Frederic emailed the other day, out of the blue: I think I saw Andrew in Grand Central.
It was funny, because it was the day I was headed off to see a staged reading of my first love’s latest show (which is a story I’ll tell another day). Nearly five years ago, now, I’d confronted Frederic in Grand Central the last time I’d gone to see one of my first love’s shows. It was a weird, full circle-y sort of thing.
We chatted by email for a day or two, and resolved to meet up for coffee one of these days, since it had been nearly a year since we’d seen each other last.
Then he said: And one of the topics for discussion shall be your post about whether or not I was an idiot; whether it was a mistake that I included you on that email.
I paused. I had forgotten about that moment, since November-December-January had been a blur. I had forgotten (how could I have forgotten?!) that I had written about the email he’d sent about his new baby; about me being blind copied — carbon copy to his wife.
Maybe I just consider you one of my intimates, he said.
Maybe it’s not so simple, I replied. And we debated back and forth for a few messages about the subject, keeping our manner cordial but simmering.
He was right, in so many ways. It was simple; we were free. We’d come down through the valley and back out again. He had made the decision to move forward; we had made the decision to move forward. I was the one being the drama queen.
Love is not an uncomplex thing. Even if you’ve moved past the frenzy of it, I think if you’ve really loved someone — really, truly loved someone — change is complicated. And my feelings of pride and happiness for him were and are genuine. But my feelings of loss were real too, and they deserved to be recognised. Furthermore, it was not untrue that, there was a period of time when he’d cut me out of knowing significant information until the last terrible minute, or had sometimes treated me like a dirty little secret.
Even when two people fully commit to moving past All That; even when friends commit to forgiveness, there are moments of exquisite hurt in being vulnerable enough to love someone.
The worst part — the absolute worst part of all of it — is that those hurting moments so often come wrapped up in the joyful stuff.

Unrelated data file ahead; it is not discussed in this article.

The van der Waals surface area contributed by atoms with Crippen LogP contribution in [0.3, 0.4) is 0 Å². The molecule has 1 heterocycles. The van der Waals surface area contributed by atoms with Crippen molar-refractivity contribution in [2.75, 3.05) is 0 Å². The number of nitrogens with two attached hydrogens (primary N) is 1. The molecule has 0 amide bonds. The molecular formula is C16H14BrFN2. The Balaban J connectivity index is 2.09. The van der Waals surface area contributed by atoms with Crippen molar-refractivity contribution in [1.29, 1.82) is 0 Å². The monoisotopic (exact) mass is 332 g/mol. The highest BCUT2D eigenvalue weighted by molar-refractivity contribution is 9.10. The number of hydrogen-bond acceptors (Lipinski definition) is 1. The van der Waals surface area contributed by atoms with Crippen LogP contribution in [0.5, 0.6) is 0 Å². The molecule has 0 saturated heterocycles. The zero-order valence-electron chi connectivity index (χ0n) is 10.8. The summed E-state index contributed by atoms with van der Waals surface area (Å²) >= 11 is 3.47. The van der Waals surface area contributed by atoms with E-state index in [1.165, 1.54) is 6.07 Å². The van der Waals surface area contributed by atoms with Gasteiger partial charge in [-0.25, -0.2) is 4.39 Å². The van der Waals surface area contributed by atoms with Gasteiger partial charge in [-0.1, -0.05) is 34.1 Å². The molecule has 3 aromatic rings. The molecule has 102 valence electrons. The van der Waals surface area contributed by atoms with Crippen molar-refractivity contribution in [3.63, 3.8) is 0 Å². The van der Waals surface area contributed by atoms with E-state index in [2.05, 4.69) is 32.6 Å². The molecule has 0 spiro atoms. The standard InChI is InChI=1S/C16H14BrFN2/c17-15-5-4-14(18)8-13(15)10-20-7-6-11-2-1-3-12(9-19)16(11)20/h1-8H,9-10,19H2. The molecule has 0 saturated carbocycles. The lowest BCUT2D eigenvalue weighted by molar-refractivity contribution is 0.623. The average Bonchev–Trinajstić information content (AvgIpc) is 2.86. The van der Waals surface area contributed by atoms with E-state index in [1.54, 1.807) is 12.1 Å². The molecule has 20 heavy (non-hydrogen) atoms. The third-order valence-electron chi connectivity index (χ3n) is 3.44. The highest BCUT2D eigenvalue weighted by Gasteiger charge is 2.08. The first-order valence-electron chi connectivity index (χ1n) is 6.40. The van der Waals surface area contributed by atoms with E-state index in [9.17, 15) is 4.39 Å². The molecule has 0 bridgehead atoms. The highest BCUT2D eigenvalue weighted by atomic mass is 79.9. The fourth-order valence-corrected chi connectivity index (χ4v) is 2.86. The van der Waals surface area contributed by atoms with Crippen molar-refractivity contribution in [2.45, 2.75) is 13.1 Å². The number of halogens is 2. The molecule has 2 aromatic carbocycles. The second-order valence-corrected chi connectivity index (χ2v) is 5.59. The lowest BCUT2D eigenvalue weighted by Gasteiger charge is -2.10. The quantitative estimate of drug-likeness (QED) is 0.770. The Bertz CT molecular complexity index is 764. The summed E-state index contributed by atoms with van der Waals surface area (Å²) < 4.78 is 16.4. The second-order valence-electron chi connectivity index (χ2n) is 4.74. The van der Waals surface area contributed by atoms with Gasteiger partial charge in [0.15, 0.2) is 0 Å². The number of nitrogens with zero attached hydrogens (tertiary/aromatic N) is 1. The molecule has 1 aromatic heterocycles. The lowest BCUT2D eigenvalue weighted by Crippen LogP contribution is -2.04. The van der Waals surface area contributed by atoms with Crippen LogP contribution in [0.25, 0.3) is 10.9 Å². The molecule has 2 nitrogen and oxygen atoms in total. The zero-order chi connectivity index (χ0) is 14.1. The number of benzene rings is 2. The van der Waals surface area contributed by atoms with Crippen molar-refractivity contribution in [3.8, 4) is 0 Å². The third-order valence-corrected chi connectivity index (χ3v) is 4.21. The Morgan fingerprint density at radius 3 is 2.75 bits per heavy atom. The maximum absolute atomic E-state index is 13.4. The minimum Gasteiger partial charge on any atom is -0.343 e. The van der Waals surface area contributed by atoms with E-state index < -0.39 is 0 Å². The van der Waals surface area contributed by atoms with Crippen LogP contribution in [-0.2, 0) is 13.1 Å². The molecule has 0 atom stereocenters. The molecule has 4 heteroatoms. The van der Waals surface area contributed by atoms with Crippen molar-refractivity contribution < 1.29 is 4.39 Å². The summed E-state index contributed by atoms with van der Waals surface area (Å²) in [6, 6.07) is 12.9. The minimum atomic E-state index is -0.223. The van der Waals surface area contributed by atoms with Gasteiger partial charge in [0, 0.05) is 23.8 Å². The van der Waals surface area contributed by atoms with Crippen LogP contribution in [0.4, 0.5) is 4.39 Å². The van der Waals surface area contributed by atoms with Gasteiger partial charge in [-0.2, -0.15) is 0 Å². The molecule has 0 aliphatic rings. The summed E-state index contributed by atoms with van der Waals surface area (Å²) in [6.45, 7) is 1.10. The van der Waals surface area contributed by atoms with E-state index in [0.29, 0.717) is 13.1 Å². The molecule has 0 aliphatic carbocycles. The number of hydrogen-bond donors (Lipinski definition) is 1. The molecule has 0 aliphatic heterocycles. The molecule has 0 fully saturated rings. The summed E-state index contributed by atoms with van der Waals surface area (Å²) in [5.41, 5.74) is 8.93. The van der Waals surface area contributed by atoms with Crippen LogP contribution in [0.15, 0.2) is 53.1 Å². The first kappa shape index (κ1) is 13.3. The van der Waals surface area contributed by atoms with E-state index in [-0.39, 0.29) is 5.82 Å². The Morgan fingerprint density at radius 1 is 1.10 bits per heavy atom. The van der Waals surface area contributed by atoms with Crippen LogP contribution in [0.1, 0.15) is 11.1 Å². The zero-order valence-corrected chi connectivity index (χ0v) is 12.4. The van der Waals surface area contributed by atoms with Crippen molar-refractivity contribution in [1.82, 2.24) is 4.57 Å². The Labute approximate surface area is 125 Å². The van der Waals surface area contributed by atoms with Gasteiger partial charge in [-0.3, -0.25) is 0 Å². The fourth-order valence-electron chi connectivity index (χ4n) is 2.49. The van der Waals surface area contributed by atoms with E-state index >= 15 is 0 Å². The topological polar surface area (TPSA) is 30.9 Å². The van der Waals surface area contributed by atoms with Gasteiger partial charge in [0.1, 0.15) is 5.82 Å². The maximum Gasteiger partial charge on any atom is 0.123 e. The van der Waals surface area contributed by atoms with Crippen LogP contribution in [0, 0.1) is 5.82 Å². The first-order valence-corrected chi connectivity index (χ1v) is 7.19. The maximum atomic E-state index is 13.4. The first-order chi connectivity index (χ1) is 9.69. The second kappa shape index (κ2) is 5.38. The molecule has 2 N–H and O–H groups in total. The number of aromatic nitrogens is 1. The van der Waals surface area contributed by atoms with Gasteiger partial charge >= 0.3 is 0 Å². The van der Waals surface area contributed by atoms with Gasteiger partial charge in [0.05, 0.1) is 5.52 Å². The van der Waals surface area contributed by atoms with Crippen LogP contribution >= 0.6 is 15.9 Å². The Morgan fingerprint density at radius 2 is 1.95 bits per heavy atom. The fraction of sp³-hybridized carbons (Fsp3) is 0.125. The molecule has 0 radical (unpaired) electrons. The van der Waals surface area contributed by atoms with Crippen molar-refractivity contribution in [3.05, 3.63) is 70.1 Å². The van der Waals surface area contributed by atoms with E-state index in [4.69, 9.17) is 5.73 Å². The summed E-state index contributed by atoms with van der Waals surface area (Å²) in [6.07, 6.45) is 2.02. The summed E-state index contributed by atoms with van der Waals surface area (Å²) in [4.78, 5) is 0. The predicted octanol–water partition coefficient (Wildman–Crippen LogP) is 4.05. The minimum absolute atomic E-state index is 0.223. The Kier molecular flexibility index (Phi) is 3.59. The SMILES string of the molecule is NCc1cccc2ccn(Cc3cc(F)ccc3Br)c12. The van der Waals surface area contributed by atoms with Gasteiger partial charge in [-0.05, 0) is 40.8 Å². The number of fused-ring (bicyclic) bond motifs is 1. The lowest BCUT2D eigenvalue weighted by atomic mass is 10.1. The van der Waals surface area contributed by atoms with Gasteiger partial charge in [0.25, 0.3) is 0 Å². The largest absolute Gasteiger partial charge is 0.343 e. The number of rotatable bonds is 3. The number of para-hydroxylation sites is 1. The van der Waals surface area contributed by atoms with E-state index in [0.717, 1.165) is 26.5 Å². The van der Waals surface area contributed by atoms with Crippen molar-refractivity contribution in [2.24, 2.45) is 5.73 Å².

It took me a day or two, but I straighted out. And I put my finger on the Hurting Self.
I think you should have the last word here. But here’s a separate thought; a different word. When I tell you I’m getting married again; when I tell you I am having a baby, I think you’re going to feel some weird things; some unexpected things. And then maybe you’ll understand a bit better how I felt.
And that was that; that was it. Then I made some joke about becoming the sort of dull friends who exchanged Christmas cards and talked about our boring families — which, all things considered, we once sort-of were. (Sort-of) He responded almost immediately:
No joke, my heart skipped a beat when you wrote “when I tell you I’m getting married” because I thought for a split second you were telling me you were. So I get it. I really do.
So. It’s all very complex, but in some ways, it’s all very simple too. I think that love never fails. That feeling just changes and grows and multiplies. It encompasses others, until it’s just one, big ring — holding together families, and friendships. Sometimes love is the Means, and sometimes, love is the End. Neither condition is better; neither condition is worse. Neither is more simple or less complicated than the other.
It is thicker than regret. It is thinner than recall. And I still never, ever regret a thing.